By Kiran Mazumdar Shaw
Chairman & Managing Director, Biocon Limited.
Marijn Dekkers, Chief Executive Officer of Bayer, shocked the advocates of affordable healthcare by candidly stating that, “We did not develop this medicine for Indians, we developed it for western patients who can afford it.” He was referring to a new cancer drug developed by his company.
Dekkers’ words are by far the most honest admission of the business model that seeks to alienate a section of the patients by discriminating against them on the basis of nationality, race and economic status. Rather than wanting to save lives around the world, what Bayer is interested in is maximizing its profits by selling expensive drugs to “western patients who can afford it.” And those who can’t, well, it is a dead end for them as they have to do without Bayer’s lifesaving drugs.
Some might say that it’s a perfectly reasonable position — after all, Bayer and other pharmaceutical companies are for-profit concerns. But, never in the past, were they so dismissive of the humanitarian concerns.
Here’s what George Merck, who became the president of his father’s eponymous chemical manufacturing company Merck & Co. in 1929, had to say on the subject: “We try never to forget that medicine is for the people. It is not for the profits. The profits follow, and if we have remembered that, they have never failed to appear. The better we have remembered it, the larger they have been.” It is a reminder to the corporates in the pharma industry of their responsibility towards the needy patients.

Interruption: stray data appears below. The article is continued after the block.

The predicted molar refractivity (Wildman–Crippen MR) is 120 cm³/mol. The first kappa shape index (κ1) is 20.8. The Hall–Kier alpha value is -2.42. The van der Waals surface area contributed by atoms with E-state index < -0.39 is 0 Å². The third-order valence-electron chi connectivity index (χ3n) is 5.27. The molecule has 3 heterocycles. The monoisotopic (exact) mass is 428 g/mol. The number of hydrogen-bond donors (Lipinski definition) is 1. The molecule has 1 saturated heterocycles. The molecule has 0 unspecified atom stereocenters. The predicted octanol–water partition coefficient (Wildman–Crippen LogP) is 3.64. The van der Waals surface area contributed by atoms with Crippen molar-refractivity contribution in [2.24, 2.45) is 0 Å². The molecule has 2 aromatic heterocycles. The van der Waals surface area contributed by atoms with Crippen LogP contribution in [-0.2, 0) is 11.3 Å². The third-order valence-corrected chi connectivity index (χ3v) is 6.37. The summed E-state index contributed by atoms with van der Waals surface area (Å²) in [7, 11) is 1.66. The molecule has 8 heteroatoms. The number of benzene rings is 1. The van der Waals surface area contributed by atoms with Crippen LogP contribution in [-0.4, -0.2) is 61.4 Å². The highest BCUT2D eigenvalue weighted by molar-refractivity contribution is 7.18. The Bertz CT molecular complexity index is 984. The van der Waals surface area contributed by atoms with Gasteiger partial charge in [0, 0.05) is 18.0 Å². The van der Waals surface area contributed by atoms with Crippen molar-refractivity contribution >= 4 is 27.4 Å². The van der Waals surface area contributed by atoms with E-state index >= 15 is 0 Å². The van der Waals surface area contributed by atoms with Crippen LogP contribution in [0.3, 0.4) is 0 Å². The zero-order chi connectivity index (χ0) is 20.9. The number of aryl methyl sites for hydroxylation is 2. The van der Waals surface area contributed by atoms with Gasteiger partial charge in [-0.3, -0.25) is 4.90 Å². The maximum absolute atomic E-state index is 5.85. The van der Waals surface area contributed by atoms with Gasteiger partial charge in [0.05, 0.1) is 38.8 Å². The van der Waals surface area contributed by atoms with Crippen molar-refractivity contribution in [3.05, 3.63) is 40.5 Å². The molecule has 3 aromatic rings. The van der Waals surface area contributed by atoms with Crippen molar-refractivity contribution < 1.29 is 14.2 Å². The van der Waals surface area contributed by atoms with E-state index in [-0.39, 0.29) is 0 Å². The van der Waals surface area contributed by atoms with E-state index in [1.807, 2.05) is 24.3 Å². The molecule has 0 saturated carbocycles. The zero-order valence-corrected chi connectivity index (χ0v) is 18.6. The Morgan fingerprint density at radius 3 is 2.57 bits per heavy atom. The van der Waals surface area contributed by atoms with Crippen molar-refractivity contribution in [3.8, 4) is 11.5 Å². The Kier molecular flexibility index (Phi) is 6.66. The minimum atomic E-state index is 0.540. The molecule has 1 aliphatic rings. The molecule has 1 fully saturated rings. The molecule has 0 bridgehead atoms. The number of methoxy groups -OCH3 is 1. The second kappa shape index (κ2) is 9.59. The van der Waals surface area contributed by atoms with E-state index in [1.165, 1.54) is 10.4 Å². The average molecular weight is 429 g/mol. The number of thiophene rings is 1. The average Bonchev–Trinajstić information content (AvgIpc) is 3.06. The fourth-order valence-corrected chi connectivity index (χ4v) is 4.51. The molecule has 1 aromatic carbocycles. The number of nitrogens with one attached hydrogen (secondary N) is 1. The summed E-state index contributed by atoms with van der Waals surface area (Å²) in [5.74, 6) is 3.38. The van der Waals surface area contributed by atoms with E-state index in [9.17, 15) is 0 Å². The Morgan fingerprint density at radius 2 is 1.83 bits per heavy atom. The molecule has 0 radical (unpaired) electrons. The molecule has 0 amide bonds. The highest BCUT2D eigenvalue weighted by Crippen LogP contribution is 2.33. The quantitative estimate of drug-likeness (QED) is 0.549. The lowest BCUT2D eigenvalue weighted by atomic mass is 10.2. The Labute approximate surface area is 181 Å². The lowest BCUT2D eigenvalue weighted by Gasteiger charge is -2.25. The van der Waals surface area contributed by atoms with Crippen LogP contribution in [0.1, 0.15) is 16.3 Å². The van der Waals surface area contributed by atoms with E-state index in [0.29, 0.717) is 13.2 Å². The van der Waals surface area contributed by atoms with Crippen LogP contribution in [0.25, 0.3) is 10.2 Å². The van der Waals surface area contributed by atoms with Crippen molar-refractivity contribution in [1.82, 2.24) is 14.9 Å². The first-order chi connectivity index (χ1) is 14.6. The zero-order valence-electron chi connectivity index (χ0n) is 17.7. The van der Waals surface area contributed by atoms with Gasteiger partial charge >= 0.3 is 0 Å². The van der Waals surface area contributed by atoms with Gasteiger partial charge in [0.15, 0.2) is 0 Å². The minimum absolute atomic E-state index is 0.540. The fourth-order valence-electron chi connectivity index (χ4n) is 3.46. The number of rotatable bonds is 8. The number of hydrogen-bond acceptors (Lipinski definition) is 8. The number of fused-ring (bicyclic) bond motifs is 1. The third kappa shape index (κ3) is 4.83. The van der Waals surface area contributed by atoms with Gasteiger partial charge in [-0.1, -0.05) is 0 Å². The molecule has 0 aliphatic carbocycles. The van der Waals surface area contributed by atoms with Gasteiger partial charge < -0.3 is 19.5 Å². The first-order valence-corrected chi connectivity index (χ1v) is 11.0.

The question is: Should a drug be described a “blockbuster” by a billion dollar label or a billion patients’ label? If drugs are developed only for those who can afford them, but not for those who need them, wouldn’t that be morally unethical? Yes, there is no ground to justify otherwise. Not only that, it is also a violation of the right to health enshrined in the constitution of the World Health Organization (WHO). According to the world body, the highest attainable standard of health is a fundamental right of every human being. And, non-discrimination is a key principle in human rights.